Always check the tide times. The waves will be breaking on the rocks 2 hours before high tide. Remember that you must also get out of the water and if the tide is too high you will be washed up on the rocks and risk serious injury. This happens all too often in Lahinch.
If you are a beginner, confine your surfing to the area in front of the car park between O’Looneys and the lifeguard hut. With every wave that breaks there is water pushed in towards the shore. This water must go back out again and usually does so in the form of rips or strong currents. In Lahinch the current builds up from O’Looneys towards the surf shop and when it hits the rocks in front of the surf shop turns sharp right and heads straight out. This rip is the most consistent on the beach. If you are inadvertently caught in this, paddle across it to get out of it. There is also another rip further down the beach beyond the main slip. This varies more due to shifting sand bars.
Rips are usually visible as areas where the waves do not break when viewed from high on the prom. When you are in the water they are more difficult to spot but if you find yourself being swept out paddle parallel to the shore to get out of it. The rips are usually not very wide and do not generally go too far out. Their power increases with the size of the waves. Make yourself aware of the existence of the currents and their locations.
Tide times for Lahinch can be checked in the daily papers, Lahinch is 5 minutes earlier than Galway and the water is on the rocks 2 hours before and after high tide every day .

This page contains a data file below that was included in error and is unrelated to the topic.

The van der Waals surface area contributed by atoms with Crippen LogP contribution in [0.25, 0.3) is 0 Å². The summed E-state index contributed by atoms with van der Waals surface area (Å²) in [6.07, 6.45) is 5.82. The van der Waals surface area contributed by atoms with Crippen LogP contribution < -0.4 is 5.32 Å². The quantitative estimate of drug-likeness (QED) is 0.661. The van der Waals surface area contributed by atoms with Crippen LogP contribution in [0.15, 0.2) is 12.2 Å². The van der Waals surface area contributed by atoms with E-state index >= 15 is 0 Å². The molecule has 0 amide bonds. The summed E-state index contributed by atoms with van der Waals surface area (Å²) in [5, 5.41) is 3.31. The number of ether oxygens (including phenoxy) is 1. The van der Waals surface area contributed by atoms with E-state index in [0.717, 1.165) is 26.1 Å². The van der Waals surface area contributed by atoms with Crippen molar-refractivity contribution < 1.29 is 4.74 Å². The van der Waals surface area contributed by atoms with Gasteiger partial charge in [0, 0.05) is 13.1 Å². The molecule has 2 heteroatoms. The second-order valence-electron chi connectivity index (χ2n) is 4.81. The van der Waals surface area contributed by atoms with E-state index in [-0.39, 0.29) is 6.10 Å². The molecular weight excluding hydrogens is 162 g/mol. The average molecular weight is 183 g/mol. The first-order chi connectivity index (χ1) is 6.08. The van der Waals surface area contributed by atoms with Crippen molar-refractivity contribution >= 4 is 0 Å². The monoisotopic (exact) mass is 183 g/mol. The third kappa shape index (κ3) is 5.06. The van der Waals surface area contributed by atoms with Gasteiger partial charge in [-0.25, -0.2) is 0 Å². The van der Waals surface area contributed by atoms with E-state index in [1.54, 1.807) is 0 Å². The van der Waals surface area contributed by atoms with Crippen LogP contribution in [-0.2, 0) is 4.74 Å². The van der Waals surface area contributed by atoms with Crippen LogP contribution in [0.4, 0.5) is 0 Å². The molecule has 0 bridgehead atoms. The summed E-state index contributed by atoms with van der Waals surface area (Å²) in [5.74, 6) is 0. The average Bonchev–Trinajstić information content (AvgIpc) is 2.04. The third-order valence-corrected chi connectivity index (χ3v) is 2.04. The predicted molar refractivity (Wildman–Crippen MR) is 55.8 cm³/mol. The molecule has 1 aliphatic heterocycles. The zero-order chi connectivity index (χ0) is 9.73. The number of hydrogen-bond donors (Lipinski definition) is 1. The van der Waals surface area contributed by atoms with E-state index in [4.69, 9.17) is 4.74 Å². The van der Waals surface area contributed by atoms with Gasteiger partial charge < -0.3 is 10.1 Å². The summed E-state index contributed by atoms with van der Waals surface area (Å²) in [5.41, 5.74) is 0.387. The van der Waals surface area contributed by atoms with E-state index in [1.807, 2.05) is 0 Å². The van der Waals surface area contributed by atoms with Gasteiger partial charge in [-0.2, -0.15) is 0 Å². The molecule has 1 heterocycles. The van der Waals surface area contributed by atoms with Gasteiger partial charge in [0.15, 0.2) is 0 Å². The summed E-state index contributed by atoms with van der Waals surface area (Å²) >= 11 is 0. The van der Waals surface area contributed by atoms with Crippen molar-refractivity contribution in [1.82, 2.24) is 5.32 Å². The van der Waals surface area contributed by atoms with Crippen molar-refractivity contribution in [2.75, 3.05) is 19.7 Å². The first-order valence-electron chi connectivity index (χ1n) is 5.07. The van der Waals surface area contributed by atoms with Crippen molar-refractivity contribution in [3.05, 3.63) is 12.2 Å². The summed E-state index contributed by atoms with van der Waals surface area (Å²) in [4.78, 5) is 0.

Safety Points for Surfing
Before you enter the water always think safety.
Never surf alone.
Only surf if you can swim.
Get proper instruction.
Do not enter the water too close to dusk.
Check with local people or lifeguards for possible hazards.
Only surf waves of a size and power suitable to your ability – do not get too confident.
Make sure your equipment is in good order, especially your leash.
Learn to spot rip currents, wind changes and other hazards.
Paddle around the breaking waves not through them to avoid collisions.
When paddling out always check behind you before abandoning your board – consider other water users.
After a wipe out do not surface too soon, allow your board to land and come up with your hands over your head.
Consider using a helmet if surfing near rocks.
If you get caught in a rip do not try to paddle against it – – paddle across it.
If you get into difficulty always stay with your board – it is your flotation device.
Never drop in on another surfer already on a wave.
Priority & Right of Way on Waves
When paddling for a wave always checks for another surfer already on the wave. If there is another surfer already riding the wave it is his wave and you should not drop in on him.
A surfer riding a wave has priority over a surfer paddling out. It is the responsibility of the surfer paddling out to avoid the collision. Either paddle towards the white water or dive under the wave to avoid the approaching surfer.
When 2 surfers catch the same wave the surfer closest to the pocket or breaking part of the wave, who is in the more critical part of the wave, has priority and the other surfer should pull off the wave.
If two surfers catch the same wave the surfer up and riding first, all other things being equal, has priority.
When riding a wave do not put other people, such as those paddling out, in danger.